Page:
• CeriseCogburn - Friday, October 12, 2012 - link

    It can be overclocked, and dumb dumb, the op liar said $20 more for your amd loser.

    So in this case, the amd fanboys blow their freaking brains out through their backsides again, they actually LOSE, and pay $20 more.

    Thanks, I'll keep that in mind when you idiots all collude in the GPU reviews, and pull the EXACT OPPOSITE in clan idiot mode and fail to notice how stupid you all are even after it is explicitly pointed out, and "coming to grips" "with reality" and admitting you supported the big fat lie, of course will never occur.

    That's the fruitcake liar amd fan. Of course anyone else who takes exception to it, they are in the wrong...

    The amd fanboy mind is a terribly wasted thing, throw it out.
  • Spunjji - Thursday, August 30, 2012 - link

    You couldn't really be a more transparent shill. Nobody mentioned "non competitive consumer screwing" here, yet you post an essay countering said imaginary comments backed up by some hand-waving and supposition which is disproven by easily-obtained facts. You started a whole argument though, so gz on that.
  • nicamarvin - Thursday, August 30, 2012 - link

    15% IPC improvement right out of the box? keep dreaming, Ivy max performance boost is 5% on "some" benches and 1 to 3% on most benches and seeing how it cant OC as much as SandyB I say AMD will catch up with Intel sooner than most of you thought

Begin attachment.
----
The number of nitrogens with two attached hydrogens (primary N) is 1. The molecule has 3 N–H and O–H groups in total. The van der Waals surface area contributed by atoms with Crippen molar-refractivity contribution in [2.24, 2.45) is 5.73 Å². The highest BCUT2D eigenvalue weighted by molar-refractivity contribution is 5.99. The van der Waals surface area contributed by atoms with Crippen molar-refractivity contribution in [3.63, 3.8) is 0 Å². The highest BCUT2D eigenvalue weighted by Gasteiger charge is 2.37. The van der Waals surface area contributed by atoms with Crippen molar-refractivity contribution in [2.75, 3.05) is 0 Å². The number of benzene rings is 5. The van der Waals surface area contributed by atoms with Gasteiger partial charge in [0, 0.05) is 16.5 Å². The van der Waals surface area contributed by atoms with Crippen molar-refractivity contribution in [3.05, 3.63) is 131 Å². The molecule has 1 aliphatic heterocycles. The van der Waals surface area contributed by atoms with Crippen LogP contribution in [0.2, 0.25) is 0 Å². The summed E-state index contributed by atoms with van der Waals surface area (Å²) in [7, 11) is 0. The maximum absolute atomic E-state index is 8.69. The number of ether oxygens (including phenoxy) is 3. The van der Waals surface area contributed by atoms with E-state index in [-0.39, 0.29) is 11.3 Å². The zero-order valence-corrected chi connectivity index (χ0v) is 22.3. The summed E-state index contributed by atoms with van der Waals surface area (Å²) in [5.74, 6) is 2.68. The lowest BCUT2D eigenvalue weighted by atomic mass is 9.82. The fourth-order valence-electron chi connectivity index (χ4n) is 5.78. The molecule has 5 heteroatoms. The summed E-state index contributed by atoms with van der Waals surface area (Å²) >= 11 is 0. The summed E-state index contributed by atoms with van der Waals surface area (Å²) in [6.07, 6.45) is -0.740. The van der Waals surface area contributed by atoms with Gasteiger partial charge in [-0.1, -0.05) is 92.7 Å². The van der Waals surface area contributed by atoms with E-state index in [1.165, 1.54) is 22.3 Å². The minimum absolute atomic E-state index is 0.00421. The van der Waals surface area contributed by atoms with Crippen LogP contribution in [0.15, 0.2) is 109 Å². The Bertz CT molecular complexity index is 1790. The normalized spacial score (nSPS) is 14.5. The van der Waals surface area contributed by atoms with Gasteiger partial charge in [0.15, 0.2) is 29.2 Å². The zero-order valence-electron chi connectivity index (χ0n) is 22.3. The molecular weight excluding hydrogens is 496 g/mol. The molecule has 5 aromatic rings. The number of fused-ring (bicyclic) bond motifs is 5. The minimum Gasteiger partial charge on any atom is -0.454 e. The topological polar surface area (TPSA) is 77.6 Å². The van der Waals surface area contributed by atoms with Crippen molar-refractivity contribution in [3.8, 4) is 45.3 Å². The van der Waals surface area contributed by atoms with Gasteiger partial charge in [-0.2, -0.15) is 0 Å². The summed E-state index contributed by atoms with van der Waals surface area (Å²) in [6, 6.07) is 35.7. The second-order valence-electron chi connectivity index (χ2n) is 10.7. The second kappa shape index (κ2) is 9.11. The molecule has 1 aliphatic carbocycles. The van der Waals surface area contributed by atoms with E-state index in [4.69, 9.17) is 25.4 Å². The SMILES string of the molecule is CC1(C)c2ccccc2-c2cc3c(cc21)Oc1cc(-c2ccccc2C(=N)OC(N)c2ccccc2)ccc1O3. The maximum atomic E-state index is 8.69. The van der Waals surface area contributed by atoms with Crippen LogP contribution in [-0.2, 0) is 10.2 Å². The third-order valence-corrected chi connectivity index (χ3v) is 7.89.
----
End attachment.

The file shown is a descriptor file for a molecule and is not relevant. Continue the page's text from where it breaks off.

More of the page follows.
keeping in mind that AMD plans to encrease IPC by 15% on each of their updated Modules, PileDriver is already doing just that(15% IPC performance boost clock per clock against BD) and that Piledriver module was lacking the L3 cache the BD Module had and still was pulling the 15% performance boost
  • seapeople - Friday, August 31, 2012 - link

    Ivy Bridge also came out with higher clocks for the same price, so add in the 1-5% IPC advantage and you get close to the 10-15% advantage mentioned.

    Note that he didn't say IPC.
  • nicamarvin - Friday, August 31, 2012 - link

    SB can Oc much higher than Ivy, so thats a moot point, whats a 1-5% IPC gain when SB can OC 10% higher than Ivy? I suspect Haswell will not OC as high as the best SB could